109. 109.
    Leclerc X, Martinat P, Godefroy O, Lucas C, Giboreau F, Ares GS, Leys D, Pruvo JP (1998) Contrast-enhanced three-dimensional fast imaging with steady-state precession (FISP) MR angiography of supraaortic vessels: preliminary results. Am J Neuroradiol 19:1405–1413Google Scholar
  110. 110.
    Trivedi RA, U-King-Im JM, Graves MJ, Kirkpatrick PJ, Gillard JH (2004) Noninvasive imaging of carotid plaque inflammation. Neurology 63:187–188Google Scholar
  111. 111.
    Trivedi RA, U-King-Im JM, Graves MJ, Cross JJ, Horsley J, Goddard MJ, Skepper JN, Quartey G, Warburton E, Joubert I, Wang L, Kirkpatrick PJ, Brown J, Gillard JH (2004) In vivo detection of macrophages in human carotid atheroma: temporal dependence of ultrasmall superparamagnetic particles of iron oxide-enhanced MRI. Stroke 35:1631–1635CrossRefGoogle Scholar
  112. 112.
    Yuan C, Mitsumori LM, Beach KW, Maravilla KR (2001) Carotid atherosclerotic plaque: noninvasive MR characterization and identification of vulnerable lesions. Radiology 221:285–299PubMedGoogle Scholar
  113. 113.
    Mitsumori LM, Hatsukami TS, Ferguson MS, Kerwin WS, Cai J, Yuan C (2003) In vivo accuracy of multisequence MR imaging for identifying unstable fibrous caps in advanced human carotid plaques. J Magn Reson Imaging 17:410–420CrossRefPubMedGoogle Scholar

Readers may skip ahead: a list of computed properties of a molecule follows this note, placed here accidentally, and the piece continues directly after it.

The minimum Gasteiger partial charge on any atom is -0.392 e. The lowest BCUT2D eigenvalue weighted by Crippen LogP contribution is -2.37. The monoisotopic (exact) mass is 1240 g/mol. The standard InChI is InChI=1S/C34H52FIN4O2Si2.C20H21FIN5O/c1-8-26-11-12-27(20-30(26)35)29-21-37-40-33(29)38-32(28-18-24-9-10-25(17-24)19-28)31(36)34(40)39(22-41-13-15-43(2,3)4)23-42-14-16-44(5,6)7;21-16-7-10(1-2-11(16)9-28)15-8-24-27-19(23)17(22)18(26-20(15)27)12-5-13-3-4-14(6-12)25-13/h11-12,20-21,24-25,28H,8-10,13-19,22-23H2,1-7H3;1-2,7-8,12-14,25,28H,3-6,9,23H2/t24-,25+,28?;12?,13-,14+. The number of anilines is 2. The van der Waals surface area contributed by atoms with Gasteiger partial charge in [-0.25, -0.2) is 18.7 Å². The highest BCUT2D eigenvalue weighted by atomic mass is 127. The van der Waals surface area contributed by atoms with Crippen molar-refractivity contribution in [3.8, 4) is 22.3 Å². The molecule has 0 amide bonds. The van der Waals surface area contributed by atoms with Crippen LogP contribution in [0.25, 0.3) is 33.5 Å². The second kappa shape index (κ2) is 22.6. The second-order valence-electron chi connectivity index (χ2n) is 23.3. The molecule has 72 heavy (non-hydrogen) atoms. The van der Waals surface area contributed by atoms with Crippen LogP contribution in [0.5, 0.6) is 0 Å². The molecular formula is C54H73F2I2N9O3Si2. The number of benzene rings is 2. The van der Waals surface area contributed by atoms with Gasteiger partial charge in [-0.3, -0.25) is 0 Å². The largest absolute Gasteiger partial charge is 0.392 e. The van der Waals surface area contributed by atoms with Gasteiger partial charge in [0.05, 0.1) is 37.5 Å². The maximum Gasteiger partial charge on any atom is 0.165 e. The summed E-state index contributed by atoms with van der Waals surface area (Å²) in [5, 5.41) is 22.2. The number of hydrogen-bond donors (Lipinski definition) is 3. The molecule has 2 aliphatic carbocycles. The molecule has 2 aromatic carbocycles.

114. 114.
    Fayad ZA, Fuster V (2001) Clinical imaging of the high-risk or vulnerable atherosclerotic plaque. Circ Res 89:305–316PubMedGoogle Scholar
  115. 115.
    Trivedi RA, U-King-Im JM, Graves MJ, Horsley J, Goddard M, Kirkpatrick PJ, Gillard JH (2004) MRI-derived measurements of fibrous-cap and lipid-core thickness: the potential for identifying vulnerable carotid plaques in vivo. Neuroradiology, DOI  10.1007/s00234-004-1247-6
  116. 116.
    Trivedi RA, U-King-Im J, Graves MJ, Horsley J, Goddard M, Kirkpatrick PJ, Gillard JH (2004) Multi-sequence in vivo MRI can quantify fibrous cap and lipid core components in human carotid atherosclerotic plaques. Eur J Vasc Endovasc Surg 28:207–213CrossRefGoogle Scholar
  117. 117.
    Rudd JH, Warburton EA, Fryer TD, Jones HA, Clark JC, Antoun N, Johnstrom P, Davenport AP, Kirkpatrick PJ, Arch BN, Pickard JD, Weissberg PL (2002) Imaging atherosclerotic plaque inflammation with [18F]-fluorodeoxyglucose positron emission tomography. Circulation 105:2708–2711Google Scholar

Copyright information

© Springer-Verlag 2005

Authors and Affiliations

  • Keng Yeow Tay
    • 1
  • Jean Marie U-King-Im
    • 1
  • Rikin A. Trivedi
    • 1
  • Nicholas J. Higgins
    • 1
  • Justin J. Cross
    • 1
  • John R. Davies
    • 2
  • Peter L. Weissberg
    • 2
  • Nagui M. Antoun
    • 1
  • Jonathan H. Gillard
    • 1
    • 3
    Email author
  1. 1.Department of RadiologyAddenbrooke’s Hospital and University of CambridgeCambridgeUK
  2. 2.Division of Cardiovascular MedicineAddenbrooke’s Hospital and University of CambridgeCambridgeUK
  3. 3.University Department of RadiologyAddenbrooke’s HospitaldCambridgeUK

Personalised recommendations